Afghanistan: Deep Concern, But Gratitude
I must confess I was finding myself being quite manic last week. The images were too overwhelming most of the time. The manic energy led my brain to places of wanting to make a difference. “I can no longer easily travel around the world, but I can still make a difference,” my over-charged brain was telling me. I could help some friends get out of Afghanistan. I just read the article about the woman from Oklahoma who helped a group of girls who were part of an Afghan robotics team escape. I had accomplished things around the world on three continents. I could do this. I could at least help one family get safely to the airport.
I started reaching out to people who could have some contacts that could help me to get directly in touch with people who could help. I knew it would be a challenge, but my manic mind was singularly focused. I began hearing from people that trying to help could actually cause more danger and harm to my friend and his family. “No, there must be a way,” I thought. Then I was hearing from people with contacts to international diplomats similar words of concern, not steps of action. Ugh. “There must be some way!” Then, somewhere along this journey, God smacked my manic mind. Always a good thing.
I finally called a different NGO friend, who has been back living in the States for a number of years now after close to twenty years in and out of Afghanistan. The grief he and his wife are feeling is layered and painful. I told him about my idea to get our friend out of the country. I then finally calmed my manic brain and asked the important question:
“Does he want to leave Afghanistan?”
“No,” my friend replied. “He wants to stay.”
“Why?” My brain thought. And the answer came.
“He wants to keep working for the agency he is with and ask for a transfer to a less volatile city where the rest of his wider family resides. His income takes care of all of them and he doesn’t want to leave the country and possibly lose that opportunity to support them all.”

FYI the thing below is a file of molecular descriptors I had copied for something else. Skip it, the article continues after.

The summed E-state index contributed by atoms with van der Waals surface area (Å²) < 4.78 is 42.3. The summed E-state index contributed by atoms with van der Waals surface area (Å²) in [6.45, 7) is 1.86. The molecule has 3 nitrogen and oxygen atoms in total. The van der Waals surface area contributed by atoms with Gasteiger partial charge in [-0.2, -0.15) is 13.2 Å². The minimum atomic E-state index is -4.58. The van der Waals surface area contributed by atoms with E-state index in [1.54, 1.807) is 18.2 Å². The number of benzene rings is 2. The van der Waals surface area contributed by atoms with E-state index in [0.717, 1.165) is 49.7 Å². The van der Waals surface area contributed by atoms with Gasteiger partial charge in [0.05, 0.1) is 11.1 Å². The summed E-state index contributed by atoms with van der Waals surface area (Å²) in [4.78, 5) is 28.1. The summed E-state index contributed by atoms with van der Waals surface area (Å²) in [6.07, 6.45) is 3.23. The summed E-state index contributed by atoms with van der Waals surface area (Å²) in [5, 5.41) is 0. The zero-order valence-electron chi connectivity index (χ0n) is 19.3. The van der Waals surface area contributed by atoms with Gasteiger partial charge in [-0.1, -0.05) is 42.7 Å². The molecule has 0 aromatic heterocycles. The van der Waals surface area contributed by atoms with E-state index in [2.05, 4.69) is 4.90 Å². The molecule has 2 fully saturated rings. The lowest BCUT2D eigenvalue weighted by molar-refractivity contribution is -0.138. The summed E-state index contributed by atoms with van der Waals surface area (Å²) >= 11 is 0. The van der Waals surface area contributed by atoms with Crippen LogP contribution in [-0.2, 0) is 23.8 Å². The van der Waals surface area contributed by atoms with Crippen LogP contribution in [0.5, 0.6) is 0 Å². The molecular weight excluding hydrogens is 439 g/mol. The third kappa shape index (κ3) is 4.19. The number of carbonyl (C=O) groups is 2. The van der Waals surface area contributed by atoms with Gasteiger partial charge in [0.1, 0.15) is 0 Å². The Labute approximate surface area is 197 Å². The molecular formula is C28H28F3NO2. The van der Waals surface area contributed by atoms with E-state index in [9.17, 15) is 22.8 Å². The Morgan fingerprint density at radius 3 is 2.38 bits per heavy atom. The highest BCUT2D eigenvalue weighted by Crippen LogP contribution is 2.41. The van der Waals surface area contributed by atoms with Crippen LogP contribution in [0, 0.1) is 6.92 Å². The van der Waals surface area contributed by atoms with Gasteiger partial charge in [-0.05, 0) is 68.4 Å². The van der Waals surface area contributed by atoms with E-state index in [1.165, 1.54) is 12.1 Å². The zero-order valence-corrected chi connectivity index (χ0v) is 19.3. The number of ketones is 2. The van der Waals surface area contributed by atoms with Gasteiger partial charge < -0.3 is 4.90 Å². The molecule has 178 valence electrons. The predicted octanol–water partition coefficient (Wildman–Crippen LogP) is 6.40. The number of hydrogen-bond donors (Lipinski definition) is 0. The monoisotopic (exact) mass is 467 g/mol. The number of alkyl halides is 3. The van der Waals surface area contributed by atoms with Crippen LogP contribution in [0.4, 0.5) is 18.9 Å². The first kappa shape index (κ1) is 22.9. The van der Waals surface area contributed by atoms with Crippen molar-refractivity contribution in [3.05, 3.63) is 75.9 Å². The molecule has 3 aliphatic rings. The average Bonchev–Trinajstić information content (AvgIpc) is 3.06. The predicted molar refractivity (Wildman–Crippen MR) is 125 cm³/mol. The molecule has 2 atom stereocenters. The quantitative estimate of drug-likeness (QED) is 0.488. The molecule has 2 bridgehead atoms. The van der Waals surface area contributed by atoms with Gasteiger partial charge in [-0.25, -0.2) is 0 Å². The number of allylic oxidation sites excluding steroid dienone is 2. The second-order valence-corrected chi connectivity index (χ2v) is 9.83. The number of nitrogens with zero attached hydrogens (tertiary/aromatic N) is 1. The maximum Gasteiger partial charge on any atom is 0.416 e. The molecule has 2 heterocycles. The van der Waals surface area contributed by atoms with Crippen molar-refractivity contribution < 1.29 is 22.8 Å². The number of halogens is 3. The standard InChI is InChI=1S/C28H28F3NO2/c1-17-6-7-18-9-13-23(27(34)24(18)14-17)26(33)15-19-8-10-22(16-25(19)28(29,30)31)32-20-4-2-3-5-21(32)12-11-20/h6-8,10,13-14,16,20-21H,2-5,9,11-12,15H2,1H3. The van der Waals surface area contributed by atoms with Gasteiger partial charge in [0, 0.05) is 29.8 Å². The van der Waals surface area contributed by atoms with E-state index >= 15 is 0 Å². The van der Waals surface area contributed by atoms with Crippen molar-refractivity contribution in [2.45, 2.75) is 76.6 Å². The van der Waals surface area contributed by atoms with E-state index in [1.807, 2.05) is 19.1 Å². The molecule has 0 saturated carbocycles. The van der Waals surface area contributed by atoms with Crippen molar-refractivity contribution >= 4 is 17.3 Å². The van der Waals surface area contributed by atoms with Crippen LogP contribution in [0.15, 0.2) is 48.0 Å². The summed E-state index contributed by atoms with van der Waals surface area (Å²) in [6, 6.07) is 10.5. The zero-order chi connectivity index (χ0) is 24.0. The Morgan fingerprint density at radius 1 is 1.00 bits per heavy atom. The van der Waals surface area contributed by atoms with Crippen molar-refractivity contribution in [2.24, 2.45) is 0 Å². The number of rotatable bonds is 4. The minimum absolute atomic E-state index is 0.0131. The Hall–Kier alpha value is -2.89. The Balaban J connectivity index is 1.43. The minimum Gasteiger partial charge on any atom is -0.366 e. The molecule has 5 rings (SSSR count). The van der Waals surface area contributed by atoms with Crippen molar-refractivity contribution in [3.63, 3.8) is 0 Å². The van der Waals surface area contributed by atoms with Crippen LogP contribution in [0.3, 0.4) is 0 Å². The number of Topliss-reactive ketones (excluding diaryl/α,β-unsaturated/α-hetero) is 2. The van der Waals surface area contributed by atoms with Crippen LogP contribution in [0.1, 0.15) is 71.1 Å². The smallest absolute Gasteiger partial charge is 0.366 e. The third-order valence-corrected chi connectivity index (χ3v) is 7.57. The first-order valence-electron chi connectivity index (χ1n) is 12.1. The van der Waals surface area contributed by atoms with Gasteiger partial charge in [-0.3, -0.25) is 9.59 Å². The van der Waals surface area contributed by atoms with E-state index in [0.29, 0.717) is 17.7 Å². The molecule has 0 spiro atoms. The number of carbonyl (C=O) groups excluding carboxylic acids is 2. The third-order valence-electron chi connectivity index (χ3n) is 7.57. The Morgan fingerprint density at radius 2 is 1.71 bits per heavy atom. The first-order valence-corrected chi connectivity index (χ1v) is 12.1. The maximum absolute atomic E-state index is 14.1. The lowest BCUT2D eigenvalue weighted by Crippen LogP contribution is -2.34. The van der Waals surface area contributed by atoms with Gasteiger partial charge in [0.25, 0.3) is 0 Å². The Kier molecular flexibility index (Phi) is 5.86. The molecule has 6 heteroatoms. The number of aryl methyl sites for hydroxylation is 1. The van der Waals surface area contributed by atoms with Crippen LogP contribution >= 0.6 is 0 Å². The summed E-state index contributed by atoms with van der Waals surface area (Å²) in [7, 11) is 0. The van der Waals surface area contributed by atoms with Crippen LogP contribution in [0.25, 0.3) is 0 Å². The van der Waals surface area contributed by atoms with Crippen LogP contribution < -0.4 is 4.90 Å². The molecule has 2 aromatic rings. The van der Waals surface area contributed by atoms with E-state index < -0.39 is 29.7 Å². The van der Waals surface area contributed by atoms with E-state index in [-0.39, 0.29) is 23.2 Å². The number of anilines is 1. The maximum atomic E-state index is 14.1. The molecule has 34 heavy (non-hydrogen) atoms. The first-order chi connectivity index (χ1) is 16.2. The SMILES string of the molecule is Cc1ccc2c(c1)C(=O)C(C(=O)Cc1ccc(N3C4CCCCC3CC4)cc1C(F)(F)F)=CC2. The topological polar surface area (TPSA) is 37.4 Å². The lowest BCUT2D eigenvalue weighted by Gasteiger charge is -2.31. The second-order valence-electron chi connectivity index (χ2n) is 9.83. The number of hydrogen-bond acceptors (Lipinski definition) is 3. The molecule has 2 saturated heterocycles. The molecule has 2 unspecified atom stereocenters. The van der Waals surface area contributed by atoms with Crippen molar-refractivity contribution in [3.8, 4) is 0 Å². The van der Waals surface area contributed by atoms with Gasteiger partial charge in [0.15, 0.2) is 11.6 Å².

Conviction. I was so sure I knew what was right for him. Completely. And it turns out I was completely wrong. Not only was my idea dangerous, it wasn’t desired.
We all want to help in this very complicated situation and there are much better ways than the one I began working on. The most critical is to share finances and other resources with the many refugees who will need help for a number of years. If you end up with some refugees near you, how wonderful and life-giving for all of you to form a friendship. And, most certainly, continue to pray for all Afghans, in country and out.
Here is an article I read from the New York Times that has been one of the better ones. It describes the complexities of the Troop withdrawal from the country: click here.
Loving and Holy God, Creator of the universe and all living things, we thank you that you have revealed your love and desire to be in relationship with all humanity. You, Living and Holy Spirit, are our guide, walking alongside us, convicting us and encouraging us to love your creation and all humanity just as you do.
Lord Jesus, our hearts and minds grieve as we watch the images and hear the personal accounts of Afghans trying to escape the Taliban’s almost certain, brutal reign. With little centralized leadership, individuals act out without accountability. Lord, teach them about your love and care. Convict and change lives as only YOU can. May our prayers not be about our hope but YOUR true hope. Help us not to forget that even in the midst of horrible human mess you are still present and working.
Wild and Wonderful Spirit, breathe your life-giving gift upon Afghanistan. Continue to empower and protect the seeds that you have planted in the hearts of many Afghan people. May they be agents of your love, grace, and peace in a chaotic land. As the beautiful aroma of spices rises during meal times, may the aroma of your presence rise and spread through the lives of all the Afghan people.
We believe, Gracious God, that you are far bigger than we could ever imagine. We believe that you are intimately present in Afghanistan. We believe that it is you who can bring lasting and peaceful change.
Creator, Redeemer and Sustainer, we praise your holiness, your greatness, and your mystery.